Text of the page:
Throughout the 1990s and 2000s (okay, and 2010s) as superhero movie after superhero movie has come out, I have felt stronger and stronger that the best place for these characters would be television. While movie theaters can offer a big spectacle, the television offers breadth. These characters, by their very nature, are meant to evolve and change over a long period of time. They have secondary and side characters that are colorful and varied and best-suited for the way television works. The Dark Knight Rises would’ve made an excellent season of TV. The build-up of Bruce Wayne’s return as Batman. The way Bane breaks him (mid-season finale) and then takes over Gotham. Batman’s return. The intro of John Blake’s true first name being Robin, thereby setting up the next season! Even Batman Begins and The Dark Knight follow this. That said, I’m not currently watching any of the superhero TV shows (well, I just started watching Agents of S.H.I.E.L.D. on Netflix) but I really think this is the way they’d be best. I propose a new cable channel called HERO, where comic books and their other-media-offspring have a place to live. Sign both DC and Marvel and get adaptations of both places’ biggest names. Imagine the possibilities! After 10PM is reserved for The Sandman or whathaveyou. Egads!
Anyway, the movie is uneven at times, and even a little boring at times. A little.
My final real beef with this movie is the ending. No, not Batman “sacrificing” himself, the Robin reveal, or even Alfred finding Bruce Wayne and Selina Kyle at some café. My beef is pretty much from the point where Miranda Tate reveals that she’s Talia al Ghul until the moment Batman flies off with the bomb. In other words, the climax. I’ve already mentioned how the Big Reveal is a little lame above, so I’ll skip that and go to Bane and Batman left alone. Talia has given Bane orders to keep Batman alive so he can feel the burn of the nuclear explosion and know that he failed. She leaves and Bane waits a few moments with a gasping, spirit-crushed Batman.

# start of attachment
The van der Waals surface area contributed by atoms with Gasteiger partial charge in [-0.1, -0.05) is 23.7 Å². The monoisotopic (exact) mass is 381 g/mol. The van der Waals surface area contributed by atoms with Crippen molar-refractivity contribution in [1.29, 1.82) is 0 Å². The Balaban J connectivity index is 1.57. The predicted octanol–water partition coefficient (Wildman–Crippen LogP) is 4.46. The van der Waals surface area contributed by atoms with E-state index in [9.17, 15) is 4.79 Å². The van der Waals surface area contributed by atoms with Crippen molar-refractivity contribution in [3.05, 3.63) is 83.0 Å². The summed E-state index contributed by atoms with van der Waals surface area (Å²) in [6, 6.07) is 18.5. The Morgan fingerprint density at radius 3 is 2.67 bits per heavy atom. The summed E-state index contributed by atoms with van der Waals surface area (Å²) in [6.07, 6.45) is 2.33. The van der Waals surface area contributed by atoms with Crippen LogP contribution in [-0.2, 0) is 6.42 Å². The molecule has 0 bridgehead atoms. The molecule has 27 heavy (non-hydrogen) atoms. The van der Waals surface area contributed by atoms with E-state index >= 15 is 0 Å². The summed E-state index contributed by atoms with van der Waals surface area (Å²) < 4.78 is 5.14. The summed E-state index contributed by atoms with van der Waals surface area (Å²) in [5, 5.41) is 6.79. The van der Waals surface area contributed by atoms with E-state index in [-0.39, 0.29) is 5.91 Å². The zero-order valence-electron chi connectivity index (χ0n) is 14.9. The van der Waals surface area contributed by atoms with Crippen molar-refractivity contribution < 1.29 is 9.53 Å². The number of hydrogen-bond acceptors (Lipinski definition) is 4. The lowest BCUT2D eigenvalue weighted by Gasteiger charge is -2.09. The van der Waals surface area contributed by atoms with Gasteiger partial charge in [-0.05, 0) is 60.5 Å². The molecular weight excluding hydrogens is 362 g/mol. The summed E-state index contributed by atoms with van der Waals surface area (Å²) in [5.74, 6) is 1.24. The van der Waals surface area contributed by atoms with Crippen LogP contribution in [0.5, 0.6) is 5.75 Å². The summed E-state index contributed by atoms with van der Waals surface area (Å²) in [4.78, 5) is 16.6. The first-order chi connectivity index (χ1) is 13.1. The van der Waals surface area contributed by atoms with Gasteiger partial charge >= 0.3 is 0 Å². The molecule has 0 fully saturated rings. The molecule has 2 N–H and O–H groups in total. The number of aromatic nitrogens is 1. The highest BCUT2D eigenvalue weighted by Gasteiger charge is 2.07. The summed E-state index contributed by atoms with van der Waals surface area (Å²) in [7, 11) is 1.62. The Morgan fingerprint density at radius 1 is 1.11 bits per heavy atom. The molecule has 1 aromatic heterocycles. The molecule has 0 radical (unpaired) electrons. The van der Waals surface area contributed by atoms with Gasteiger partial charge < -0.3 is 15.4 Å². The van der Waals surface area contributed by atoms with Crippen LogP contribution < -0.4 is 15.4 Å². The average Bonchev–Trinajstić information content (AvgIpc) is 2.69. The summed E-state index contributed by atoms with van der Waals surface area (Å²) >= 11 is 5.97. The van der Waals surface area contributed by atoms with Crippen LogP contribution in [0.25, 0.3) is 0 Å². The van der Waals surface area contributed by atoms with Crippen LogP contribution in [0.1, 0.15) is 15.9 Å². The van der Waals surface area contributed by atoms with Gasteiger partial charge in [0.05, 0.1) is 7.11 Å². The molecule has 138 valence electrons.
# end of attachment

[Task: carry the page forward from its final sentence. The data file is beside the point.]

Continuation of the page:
(An aside: The world’s greatest detective has been fooled by Talia al Ghul. All right, I’ll buy that, League of Shadows and all that. But he is so heartbroken. Between the less than subtle stab in the back she gave him and the point after she leaves and–well, I’m about to go there–he is in shambles. Heavy mouth-breathing, eyes wide, unable to figure out what to do or get his footing back against Bane. Yes, he’s in pain. Yes, his feelings are hurt and he feels betrayed, and probably the fool, too. But he’s Batman, fer chrissakes! His last fuckin’ girlfriend was blown up by a clown! He hardly knew this girlfriend and only really had a one night stand with her! All right, diatribe done.)
Bane takes a shotgun, points it at Batman’s face, and basically says that Talia will just have to believe Batman blew up and didn’t have his face shot off, when suddenly–BLAM!–the Catwoman shoots him with the guns on the Batpod. In other words…Batman fails. He got his ass handed to him by Bane halfway through the movie. He gets his spirit back. He gets his body back. He escapes the prison hole that is able to symbolize the well he fell down in the first frames of Batman Begins and how Bruce Wayne has finally grown up and is able to move beyond his childhood trauma. He somehow gets back to Gotham through means we’ll never know (here’s where a TV series would’ve helped). He rounds up everyone he needs to. He beats up Bane, proving that he’s the motherfuckin’ Batman. Yes, Talia threw him off. Yes, he’s upset. But isn’t that how it’s supposed to go? Shouldn’t Batman be the one to take down Bane? Isn’t it the job as the hero of the movie to, I don’t know, take down the villain?
Instead, the Catwoman does it, and adds a one-liner that, while in character, throws away Batman’s beliefs. It’s not like he’s the title character or anything.
Oh, wait, there’s more.
So they leave to stop the bomb. Batman gets Talia to drive off a bridge. I’ll buy Gordon miraculously living through a drop off an overpass as he’s in the back of a truck with a bomb that ways a ton even though the driver of the truck dies. But…the driver dies. Talia, the “true” villain of the movie, is killed in an automobile accident. And her last words are given to Gordon.